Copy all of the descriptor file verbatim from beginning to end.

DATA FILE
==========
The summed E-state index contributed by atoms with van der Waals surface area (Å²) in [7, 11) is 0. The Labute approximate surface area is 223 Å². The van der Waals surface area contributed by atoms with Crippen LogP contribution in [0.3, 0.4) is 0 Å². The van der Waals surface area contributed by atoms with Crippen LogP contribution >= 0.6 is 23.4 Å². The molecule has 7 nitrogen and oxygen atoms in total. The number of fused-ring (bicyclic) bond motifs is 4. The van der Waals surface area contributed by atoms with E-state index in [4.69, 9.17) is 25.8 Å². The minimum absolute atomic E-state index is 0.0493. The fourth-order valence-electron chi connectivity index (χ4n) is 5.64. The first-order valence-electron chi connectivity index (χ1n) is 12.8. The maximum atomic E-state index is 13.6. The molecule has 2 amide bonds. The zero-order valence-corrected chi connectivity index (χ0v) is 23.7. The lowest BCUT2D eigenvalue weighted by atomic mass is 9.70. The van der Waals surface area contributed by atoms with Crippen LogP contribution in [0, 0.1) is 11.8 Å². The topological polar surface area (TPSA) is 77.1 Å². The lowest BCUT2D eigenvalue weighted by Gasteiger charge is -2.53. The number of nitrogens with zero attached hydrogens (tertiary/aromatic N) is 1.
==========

The summed E-state index contributed by atoms with van der Waals surface area (Å²) in [7, 11) is 0. The Labute approximate surface area is 223 Å². The van der Waals surface area contributed by atoms with Crippen LogP contribution in [0.3, 0.4) is 0 Å². The van der Waals surface area contributed by atoms with Crippen LogP contribution >= 0.6 is 23.4 Å². The molecule has 7 nitrogen and oxygen atoms in total. The number of fused-ring (bicyclic) bond motifs is 4. The van der Waals surface area contributed by atoms with E-state index in [4.69, 9.17) is 25.8 Å². The minimum absolute atomic E-state index is 0.0493. The fourth-order valence-electron chi connectivity index (χ4n) is 5.64. The first-order valence-electron chi connectivity index (χ1n) is 12.8. The maximum atomic E-state index is 13.6. The molecule has 2 amide bonds. The zero-order valence-corrected chi connectivity index (χ0v) is 23.7. The lowest BCUT2D eigenvalue weighted by atomic mass is 9.70. The van der Waals surface area contributed by atoms with Crippen LogP contribution in [0, 0.1) is 11.8 Å². The topological polar surface area (TPSA) is 77.1 Å². The lowest BCUT2D eigenvalue weighted by Gasteiger charge is -2.53. The number of nitrogens with zero attached hydrogens (tertiary/aromatic N) is 1.